Politics

October 5, 2012

National group spends $1.7 million on pro-Angus King ads

Two new TV ads could help Angus King counter Republican attack ads, but may pose political risks.

By John Richardson jrichardson@pressherald.com
Staff Writer

(Continued from page 1)

The group's founder and CEO reconstituted the group this summer to help independent-minded candidates in state races.

Cutler is now a state chair of King's Senate campaign. He said he has not had any involvement with the national group since June, although he was named as a director on the group's website Friday.

The Maine Republican Party said Friday that it is seeking a federal investigation into whether the ad campaign violates election law, in part because Cutler is listed as a director of the group at the same time he is working in the King campaign. Outside groups cannot coordinate with the candidates they support.

Maine Republican Party Chairman Charlie Webster said in a written statement that "sinking poll numbers are no excuse for violating the law, which is what Mr. King and his out-of-state supporters appear to have done here."

Cutler denied any involvement with the ad. Wachtel called the complaint baseless.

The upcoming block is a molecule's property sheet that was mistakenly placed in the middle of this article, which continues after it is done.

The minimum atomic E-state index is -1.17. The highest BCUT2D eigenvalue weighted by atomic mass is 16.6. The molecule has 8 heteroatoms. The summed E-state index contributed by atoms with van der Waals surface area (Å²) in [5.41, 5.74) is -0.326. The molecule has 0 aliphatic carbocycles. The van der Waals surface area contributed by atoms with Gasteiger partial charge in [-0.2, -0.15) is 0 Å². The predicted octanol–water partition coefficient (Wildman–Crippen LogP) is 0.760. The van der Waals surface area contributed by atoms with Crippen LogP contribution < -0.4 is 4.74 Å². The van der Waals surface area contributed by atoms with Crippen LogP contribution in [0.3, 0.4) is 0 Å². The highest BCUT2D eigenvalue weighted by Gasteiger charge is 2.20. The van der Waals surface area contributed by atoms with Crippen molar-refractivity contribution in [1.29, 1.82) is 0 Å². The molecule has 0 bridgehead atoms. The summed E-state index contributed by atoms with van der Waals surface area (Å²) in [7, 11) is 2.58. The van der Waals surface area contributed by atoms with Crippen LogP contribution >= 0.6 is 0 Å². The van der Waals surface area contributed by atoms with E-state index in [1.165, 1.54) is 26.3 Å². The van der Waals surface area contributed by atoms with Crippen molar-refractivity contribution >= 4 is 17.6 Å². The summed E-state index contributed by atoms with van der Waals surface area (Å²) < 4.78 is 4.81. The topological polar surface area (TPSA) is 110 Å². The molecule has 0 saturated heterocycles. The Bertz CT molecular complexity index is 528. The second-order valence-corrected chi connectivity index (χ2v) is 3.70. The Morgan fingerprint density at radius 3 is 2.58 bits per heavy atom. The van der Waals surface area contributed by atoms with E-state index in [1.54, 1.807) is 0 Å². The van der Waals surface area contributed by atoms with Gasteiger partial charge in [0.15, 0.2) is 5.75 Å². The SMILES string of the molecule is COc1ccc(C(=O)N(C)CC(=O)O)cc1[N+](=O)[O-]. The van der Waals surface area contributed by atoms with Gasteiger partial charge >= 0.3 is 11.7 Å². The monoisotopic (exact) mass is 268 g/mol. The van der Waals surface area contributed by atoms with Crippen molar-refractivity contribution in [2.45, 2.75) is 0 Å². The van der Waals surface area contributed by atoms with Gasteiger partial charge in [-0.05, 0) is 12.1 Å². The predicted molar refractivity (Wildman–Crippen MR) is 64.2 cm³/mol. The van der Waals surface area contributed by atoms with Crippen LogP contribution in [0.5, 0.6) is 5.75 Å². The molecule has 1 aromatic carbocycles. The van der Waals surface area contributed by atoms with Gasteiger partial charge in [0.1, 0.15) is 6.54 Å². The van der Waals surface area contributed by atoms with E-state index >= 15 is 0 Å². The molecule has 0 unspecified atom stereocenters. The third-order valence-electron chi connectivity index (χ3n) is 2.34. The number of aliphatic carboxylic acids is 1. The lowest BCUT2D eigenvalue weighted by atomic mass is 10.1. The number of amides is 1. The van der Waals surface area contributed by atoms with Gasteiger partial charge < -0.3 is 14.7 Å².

"Eliot Cutler is not on the board. He resigned June 26 before any expenditure was made or before any funds were raised, and that is in strict compliance with the law," Wachtel said. She said the website was being updated.

Anthony Corrado, a political science professor at Colby College in Waterville and a nationally known expert on campaign finance, said it would be hard to prove illegal coordination even if Cutler was still active with Americans Elect.

"You really have to have a material involvement in the decision (and) communication with the candidate about the specific decision," he said.

Corrado said Americans Elect does not appear to be spending money in other states, and Maine's race is unique.

"Angus King is certainly the most prominent candidate in the country right now that meets their criteria," Corrado said.

Bowdoin College political science professor Michael Franz said the support may help King counter the attack ads, but it also will create some political headaches.

"I think it's just going to create another line of attack against Angus King by the Republicans in the coming weeks," Franz said.

Americans Elect may have protected King from some of that criticism by voluntarily disclosing its donors. Groups that paid for the anti-King attack ads, including the U.S. Chamber of Commerce, have not.

Cutler said Friday that Americans Elect is different from the other outside groups because it is promoting a candidate rather than attacking anyone.

"I know (King) didn't want outside money in Maine's race," Cutler said, but "at least it's saying something positive on behalf of a candidate."

Staff Writer John Richardson can be contacted at 791-6324 or at:

jrichardson@pressherald.com

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